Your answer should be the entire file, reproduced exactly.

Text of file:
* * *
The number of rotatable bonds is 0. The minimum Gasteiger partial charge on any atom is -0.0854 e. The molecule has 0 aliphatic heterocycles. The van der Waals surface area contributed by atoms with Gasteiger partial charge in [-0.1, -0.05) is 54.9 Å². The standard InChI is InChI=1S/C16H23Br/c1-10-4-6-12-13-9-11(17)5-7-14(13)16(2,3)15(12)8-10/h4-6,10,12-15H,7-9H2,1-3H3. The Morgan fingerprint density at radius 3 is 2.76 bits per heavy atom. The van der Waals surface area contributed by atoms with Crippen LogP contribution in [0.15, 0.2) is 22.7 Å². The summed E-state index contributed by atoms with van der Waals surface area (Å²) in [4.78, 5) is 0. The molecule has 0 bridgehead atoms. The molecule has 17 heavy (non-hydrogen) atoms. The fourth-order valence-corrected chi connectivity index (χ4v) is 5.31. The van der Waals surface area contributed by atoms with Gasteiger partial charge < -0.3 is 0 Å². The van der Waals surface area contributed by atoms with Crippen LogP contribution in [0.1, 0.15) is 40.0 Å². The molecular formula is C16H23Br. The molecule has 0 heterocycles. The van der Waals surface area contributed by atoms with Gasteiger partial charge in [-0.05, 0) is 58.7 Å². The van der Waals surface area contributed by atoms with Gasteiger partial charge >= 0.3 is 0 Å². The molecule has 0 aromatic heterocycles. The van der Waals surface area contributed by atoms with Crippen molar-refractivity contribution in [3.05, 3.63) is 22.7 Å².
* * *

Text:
The number of rotatable bonds is 0. The minimum Gasteiger partial charge on any atom is -0.0854 e. The molecule has 0 aliphatic heterocycles. The van der Waals surface area contributed by atoms with Gasteiger partial charge in [-0.1, -0.05) is 54.9 Å². The standard InChI is InChI=1S/C16H23Br/c1-10-4-6-12-13-9-11(17)5-7-14(13)16(2,3)15(12)8-10/h4-6,10,12-15H,7-9H2,1-3H3. The Morgan fingerprint density at radius 3 is 2.76 bits per heavy atom. The van der Waals surface area contributed by atoms with Crippen LogP contribution in [0.15, 0.2) is 22.7 Å². The summed E-state index contributed by atoms with van der Waals surface area (Å²) in [4.78, 5) is 0. The molecule has 0 bridgehead atoms. The molecule has 17 heavy (non-hydrogen) atoms. The fourth-order valence-corrected chi connectivity index (χ4v) is 5.31. The van der Waals surface area contributed by atoms with Gasteiger partial charge < -0.3 is 0 Å². The van der Waals surface area contributed by atoms with Crippen LogP contribution in [0.1, 0.15) is 40.0 Å². The molecular formula is C16H23Br. The molecule has 0 heterocycles. The van der Waals surface area contributed by atoms with Gasteiger partial charge in [-0.05, 0) is 58.7 Å². The van der Waals surface area contributed by atoms with Gasteiger partial charge >= 0.3 is 0 Å². The molecule has 0 aromatic heterocycles. The van der Waals surface area contributed by atoms with Crippen molar-refractivity contribution in [3.05, 3.63) is 22.7 Å².